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County schools stand against bullying

Mountain City Elementary wear blue to celebrate the World Day of Bullying Prevention. Director of Schools Mischelle Simcox encouraged all county schools to participate. Photo by Gay Triplett.

By Meg Dickens
STAFF WRITER

World Day of Bullying Prevention was Monday, October 7. Director of Schools Mischelle Simcox encouraged schools countywide to follow Stomp Out Bullying’s advice to “Blue Up” by wearing blue to show support to stop bullying.
Stomp Out Bullying’s motto is to stand against hate, racism, and discrimination to create harmony.
“The staff and students at Mountain City Elementary participated in the World Day of Bullying Prevention. This happens on the first Monday of every October,” explained Mountain City Elementary Principal Gay Triplett. “Students, schools, and communities all over the world go BLUE together on this day to show support against bullying. It kicks off National Bullying Prevention Awareness Month.”
Bullying does more damage than some may think. It harms the victims, bullies, and bystanders in the process.
The US Department of Health and Human Services (DHHS) has linked bullying to negative consequences, which include mental health problems, substance abuse, and suicidal thoughts.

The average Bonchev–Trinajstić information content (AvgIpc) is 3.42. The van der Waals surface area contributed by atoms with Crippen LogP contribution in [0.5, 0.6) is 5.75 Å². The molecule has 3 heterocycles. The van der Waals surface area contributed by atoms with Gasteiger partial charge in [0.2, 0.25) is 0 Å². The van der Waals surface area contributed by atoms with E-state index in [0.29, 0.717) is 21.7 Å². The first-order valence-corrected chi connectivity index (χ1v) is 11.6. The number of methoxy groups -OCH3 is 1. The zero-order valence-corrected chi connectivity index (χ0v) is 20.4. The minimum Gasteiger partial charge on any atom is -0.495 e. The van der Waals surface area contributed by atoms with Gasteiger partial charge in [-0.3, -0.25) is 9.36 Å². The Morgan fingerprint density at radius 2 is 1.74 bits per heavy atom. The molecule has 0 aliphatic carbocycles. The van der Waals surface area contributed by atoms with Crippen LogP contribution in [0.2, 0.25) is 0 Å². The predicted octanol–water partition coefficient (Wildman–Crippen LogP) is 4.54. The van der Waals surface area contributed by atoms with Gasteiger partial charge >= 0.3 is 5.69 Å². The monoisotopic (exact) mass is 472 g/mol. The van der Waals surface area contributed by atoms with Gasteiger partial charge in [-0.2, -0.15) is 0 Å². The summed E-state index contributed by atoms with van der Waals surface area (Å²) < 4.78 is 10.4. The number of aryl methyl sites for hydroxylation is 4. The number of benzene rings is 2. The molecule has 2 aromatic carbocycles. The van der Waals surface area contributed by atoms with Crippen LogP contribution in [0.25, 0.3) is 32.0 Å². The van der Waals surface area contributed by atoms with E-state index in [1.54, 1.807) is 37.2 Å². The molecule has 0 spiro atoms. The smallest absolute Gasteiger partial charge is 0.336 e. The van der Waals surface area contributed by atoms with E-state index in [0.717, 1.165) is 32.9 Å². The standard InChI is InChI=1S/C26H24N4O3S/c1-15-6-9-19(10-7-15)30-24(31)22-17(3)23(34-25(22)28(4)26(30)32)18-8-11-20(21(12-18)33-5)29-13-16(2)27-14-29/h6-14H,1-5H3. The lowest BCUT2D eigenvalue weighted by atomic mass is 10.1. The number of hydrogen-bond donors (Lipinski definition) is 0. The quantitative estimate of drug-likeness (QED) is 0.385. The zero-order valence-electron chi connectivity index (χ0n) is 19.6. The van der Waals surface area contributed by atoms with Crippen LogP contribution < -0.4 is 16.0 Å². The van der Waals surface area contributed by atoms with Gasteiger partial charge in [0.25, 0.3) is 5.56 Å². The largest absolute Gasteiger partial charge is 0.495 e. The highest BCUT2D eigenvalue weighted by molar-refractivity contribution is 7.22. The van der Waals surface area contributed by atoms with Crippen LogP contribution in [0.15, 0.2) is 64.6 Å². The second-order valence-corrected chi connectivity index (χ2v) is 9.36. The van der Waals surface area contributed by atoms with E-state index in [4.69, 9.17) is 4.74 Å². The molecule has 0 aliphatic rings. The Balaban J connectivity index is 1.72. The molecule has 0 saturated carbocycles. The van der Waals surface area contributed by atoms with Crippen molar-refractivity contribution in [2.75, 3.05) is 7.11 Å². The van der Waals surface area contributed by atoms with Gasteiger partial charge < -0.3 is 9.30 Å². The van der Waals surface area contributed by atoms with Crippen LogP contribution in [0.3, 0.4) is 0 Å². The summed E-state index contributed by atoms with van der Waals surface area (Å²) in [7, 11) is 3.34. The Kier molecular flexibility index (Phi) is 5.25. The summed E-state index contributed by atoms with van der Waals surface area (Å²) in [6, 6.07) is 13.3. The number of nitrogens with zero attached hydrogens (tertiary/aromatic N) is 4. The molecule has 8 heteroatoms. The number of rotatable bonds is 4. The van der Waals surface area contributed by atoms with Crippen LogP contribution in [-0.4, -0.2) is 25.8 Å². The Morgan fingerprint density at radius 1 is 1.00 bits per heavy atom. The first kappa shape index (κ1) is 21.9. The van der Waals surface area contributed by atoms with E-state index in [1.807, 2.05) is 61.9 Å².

Events like these promote awareness and discourage bullying. A push in the right direction may be all it takes to turn a bystander into an “upstander.”
The Foundation for Economic Education (FEE) defines the bystander effect as a psychological phenomenon where bystanders feel discouraged to help if others are nearby. The more bystanders, the less likely someone will take action because he or she assumes someone else will. This is called diffusion of responsibility.
According to DHHS, there are many simple ways to curb bullying. Most of these tips depend on shifting the focus off of the victim. Redirecting conversation, diffusing the atmosphere with humor, and walking with targets to avoid leaving them alone are all simple and easy ways to help decrease potential bullying.
Anti-bullying tactics operate best when adults and children work together to cover the full spectrum.
The best way to prevent bullying is to teach children what it involves. Common bullying consists of teasing, threatening to harm someone, spreading rumors, intentionally not including someone, or attacking someone either physically or with words.

Find more information on bullying and how to prevent it at www.stopbullying.gov.